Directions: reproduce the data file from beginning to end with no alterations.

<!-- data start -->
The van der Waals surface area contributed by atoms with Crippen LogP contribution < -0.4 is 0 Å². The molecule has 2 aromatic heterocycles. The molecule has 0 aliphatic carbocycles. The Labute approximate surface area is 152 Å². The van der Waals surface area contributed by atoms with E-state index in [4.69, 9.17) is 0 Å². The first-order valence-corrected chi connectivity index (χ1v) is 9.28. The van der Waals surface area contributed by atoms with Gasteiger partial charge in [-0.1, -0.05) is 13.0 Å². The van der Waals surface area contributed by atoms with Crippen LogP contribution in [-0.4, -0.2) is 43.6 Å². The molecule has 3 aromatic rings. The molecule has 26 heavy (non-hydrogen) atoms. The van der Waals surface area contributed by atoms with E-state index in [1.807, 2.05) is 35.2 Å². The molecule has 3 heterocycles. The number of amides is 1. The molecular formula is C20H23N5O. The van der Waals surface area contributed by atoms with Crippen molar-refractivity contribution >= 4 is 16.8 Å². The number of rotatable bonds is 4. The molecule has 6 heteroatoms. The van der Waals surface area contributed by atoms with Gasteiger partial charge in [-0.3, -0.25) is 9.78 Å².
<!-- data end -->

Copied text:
The van der Waals surface area contributed by atoms with Crippen LogP contribution < -0.4 is 0 Å². The molecule has 2 aromatic heterocycles. The molecule has 0 aliphatic carbocycles. The Labute approximate surface area is 152 Å². The van der Waals surface area contributed by atoms with E-state index in [4.69, 9.17) is 0 Å². The first-order valence-corrected chi connectivity index (χ1v) is 9.28. The van der Waals surface area contributed by atoms with Gasteiger partial charge in [-0.1, -0.05) is 13.0 Å². The van der Waals surface area contributed by atoms with Crippen LogP contribution in [-0.4, -0.2) is 43.6 Å². The molecule has 3 aromatic rings. The molecule has 26 heavy (non-hydrogen) atoms. The van der Waals surface area contributed by atoms with E-state index in [1.807, 2.05) is 35.2 Å². The molecule has 3 heterocycles. The number of amides is 1. The molecular formula is C20H23N5O. The van der Waals surface area contributed by atoms with Crippen molar-refractivity contribution >= 4 is 16.8 Å². The number of rotatable bonds is 4. The molecule has 6 heteroatoms. The van der Waals surface area contributed by atoms with Gasteiger partial charge in [-0.3, -0.25) is 9.78 Å².